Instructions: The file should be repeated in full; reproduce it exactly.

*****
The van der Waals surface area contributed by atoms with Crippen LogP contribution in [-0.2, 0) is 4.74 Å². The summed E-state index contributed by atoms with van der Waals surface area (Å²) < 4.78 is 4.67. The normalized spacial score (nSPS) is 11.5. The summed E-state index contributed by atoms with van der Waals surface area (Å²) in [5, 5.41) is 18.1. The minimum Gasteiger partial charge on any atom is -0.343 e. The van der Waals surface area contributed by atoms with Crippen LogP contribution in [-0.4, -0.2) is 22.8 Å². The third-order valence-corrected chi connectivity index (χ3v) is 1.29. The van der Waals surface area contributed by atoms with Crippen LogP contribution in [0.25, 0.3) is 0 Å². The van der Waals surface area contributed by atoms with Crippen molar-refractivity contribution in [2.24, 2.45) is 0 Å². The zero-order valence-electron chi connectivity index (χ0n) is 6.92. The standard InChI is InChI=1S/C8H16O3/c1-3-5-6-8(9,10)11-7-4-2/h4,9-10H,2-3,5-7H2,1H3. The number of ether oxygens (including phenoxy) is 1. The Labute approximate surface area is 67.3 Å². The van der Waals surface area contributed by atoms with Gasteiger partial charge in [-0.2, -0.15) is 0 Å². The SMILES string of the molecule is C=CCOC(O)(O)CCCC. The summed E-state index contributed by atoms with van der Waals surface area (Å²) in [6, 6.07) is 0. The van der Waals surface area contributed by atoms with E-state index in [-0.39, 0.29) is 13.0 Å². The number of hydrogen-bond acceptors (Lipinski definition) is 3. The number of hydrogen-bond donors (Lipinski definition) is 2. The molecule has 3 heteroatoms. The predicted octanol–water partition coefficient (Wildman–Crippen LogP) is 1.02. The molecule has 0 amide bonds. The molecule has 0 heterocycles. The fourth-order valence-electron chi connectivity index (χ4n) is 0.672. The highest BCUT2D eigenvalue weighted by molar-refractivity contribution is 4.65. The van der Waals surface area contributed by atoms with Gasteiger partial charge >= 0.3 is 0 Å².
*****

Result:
The van der Waals surface area contributed by atoms with Crippen LogP contribution in [-0.2, 0) is 4.74 Å². The summed E-state index contributed by atoms with van der Waals surface area (Å²) < 4.78 is 4.67. The normalized spacial score (nSPS) is 11.5. The summed E-state index contributed by atoms with van der Waals surface area (Å²) in [5, 5.41) is 18.1. The minimum Gasteiger partial charge on any atom is -0.343 e. The van der Waals surface area contributed by atoms with Crippen LogP contribution in [-0.4, -0.2) is 22.8 Å². The third-order valence-corrected chi connectivity index (χ3v) is 1.29. The van der Waals surface area contributed by atoms with Crippen LogP contribution in [0.25, 0.3) is 0 Å². The van der Waals surface area contributed by atoms with Crippen molar-refractivity contribution in [2.24, 2.45) is 0 Å². The zero-order valence-electron chi connectivity index (χ0n) is 6.92. The standard InChI is InChI=1S/C8H16O3/c1-3-5-6-8(9,10)11-7-4-2/h4,9-10H,2-3,5-7H2,1H3. The number of ether oxygens (including phenoxy) is 1. The Labute approximate surface area is 67.3 Å². The van der Waals surface area contributed by atoms with Gasteiger partial charge in [-0.2, -0.15) is 0 Å². The SMILES string of the molecule is C=CCOC(O)(O)CCCC. The summed E-state index contributed by atoms with van der Waals surface area (Å²) in [6, 6.07) is 0. The van der Waals surface area contributed by atoms with E-state index in [-0.39, 0.29) is 13.0 Å². The number of hydrogen-bond acceptors (Lipinski definition) is 3. The number of hydrogen-bond donors (Lipinski definition) is 2. The molecule has 3 heteroatoms. The predicted octanol–water partition coefficient (Wildman–Crippen LogP) is 1.02. The molecule has 0 amide bonds. The molecule has 0 heterocycles. The fourth-order valence-electron chi connectivity index (χ4n) is 0.672. The highest BCUT2D eigenvalue weighted by molar-refractivity contribution is 4.65. The van der Waals surface area contributed by atoms with Gasteiger partial charge >= 0.3 is 0 Å².